By Todd Buell
The eurozone's current-account surplus rose sharply in February to hit a record high, data from the European Central Bank showed Friday.
The surplus hit EUR37.9 billion ($40.62 billion), compared with EUR26.1 billion in January, the data showed.
The eurozone's surplus in both goods and services increased in February versus January, while the surplus in primary income narrowed. The deficit in secondary income also narrowed.
The data might not go down well in Washington, where President Donald Trump has expressed frustration at Germany's large trade surplus. Germany is the European Union's largest economy.
Trade gaps with Germany are a topic in Washington as leaders gather for the spring meetings of the International Monetary Fund. On Thursday, German Finance Minister Wolfgang Schäuble defended the nation's vast trade surpluses to a U.S. audience and called on world governments to stop relying on debt-fueled growth and easy money from central banks.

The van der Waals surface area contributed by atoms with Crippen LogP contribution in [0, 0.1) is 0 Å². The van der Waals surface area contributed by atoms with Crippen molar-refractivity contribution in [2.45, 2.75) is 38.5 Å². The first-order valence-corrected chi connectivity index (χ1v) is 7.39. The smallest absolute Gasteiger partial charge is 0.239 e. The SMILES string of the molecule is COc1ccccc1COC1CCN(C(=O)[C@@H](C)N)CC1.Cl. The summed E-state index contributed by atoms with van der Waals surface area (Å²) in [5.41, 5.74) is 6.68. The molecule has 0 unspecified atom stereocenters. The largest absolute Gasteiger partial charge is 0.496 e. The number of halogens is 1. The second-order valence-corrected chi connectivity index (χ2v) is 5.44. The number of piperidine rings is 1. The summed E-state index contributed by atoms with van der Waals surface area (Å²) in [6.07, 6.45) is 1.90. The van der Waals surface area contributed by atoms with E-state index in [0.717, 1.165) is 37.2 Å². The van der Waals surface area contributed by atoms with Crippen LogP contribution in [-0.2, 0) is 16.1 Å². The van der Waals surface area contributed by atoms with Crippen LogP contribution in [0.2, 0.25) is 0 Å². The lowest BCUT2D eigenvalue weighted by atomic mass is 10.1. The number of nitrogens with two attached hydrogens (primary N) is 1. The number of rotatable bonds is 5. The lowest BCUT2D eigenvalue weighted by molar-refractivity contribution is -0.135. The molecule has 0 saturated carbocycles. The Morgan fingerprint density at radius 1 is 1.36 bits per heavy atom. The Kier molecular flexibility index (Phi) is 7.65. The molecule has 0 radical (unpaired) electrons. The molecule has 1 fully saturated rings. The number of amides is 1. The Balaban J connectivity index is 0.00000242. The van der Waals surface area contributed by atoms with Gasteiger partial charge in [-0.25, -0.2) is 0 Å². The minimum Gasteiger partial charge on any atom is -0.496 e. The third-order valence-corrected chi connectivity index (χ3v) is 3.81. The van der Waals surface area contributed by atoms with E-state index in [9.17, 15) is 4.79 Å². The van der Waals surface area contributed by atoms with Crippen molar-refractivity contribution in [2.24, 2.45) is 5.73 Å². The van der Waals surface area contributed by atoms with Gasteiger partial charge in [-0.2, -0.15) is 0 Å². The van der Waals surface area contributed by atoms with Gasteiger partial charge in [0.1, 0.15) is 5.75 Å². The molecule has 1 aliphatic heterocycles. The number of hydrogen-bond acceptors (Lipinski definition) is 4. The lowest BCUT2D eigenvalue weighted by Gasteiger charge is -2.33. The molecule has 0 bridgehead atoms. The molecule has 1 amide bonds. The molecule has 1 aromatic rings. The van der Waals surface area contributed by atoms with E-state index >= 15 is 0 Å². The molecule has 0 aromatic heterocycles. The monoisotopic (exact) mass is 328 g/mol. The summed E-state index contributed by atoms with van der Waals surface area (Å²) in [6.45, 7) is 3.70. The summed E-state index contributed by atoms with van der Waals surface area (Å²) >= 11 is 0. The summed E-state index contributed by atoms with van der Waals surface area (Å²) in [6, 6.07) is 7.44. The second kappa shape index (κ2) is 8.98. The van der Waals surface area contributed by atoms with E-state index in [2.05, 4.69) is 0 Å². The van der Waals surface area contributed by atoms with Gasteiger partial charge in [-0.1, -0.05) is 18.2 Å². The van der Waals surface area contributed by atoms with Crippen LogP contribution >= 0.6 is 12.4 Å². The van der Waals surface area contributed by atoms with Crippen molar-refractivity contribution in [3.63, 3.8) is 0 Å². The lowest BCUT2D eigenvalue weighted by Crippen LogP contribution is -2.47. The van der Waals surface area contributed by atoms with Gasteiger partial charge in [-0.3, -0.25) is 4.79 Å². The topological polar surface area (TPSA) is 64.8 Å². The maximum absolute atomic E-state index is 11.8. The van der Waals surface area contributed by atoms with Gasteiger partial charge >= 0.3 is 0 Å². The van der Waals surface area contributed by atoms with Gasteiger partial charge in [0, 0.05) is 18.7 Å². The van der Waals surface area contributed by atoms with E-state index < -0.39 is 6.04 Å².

The International Monetary Fund has also taken aim at Germany's surplus.
"Germany, with its aging population, should have, and can legitimately aim to have, a degree of surplus," IMF chief Christine Lagarde said this week in a briefing with European media. "But not to the extent we see at the moment."
At two speeches in Washington where global economic leaders are gathering for the series of semiannual meetings, Mr. Schäuble blamed Germany's trade surpluses in part on the policies of the European Central Bank. He also attributed the economic problems of some eurozone countries on their failure to implement "unpleasant reforms."
In the 12 months to February, the eurozone current-account surplus equaled 3.4% of eurozone gross domestic product compared with 3.2% one year earlier.
The current-account balance is a broad measure of an economy's international financial position. The data are adjusted for seasonal and calendar effects.
Tom Fairless in Washington contributed to this article.
Write to Todd Buell at [email protected]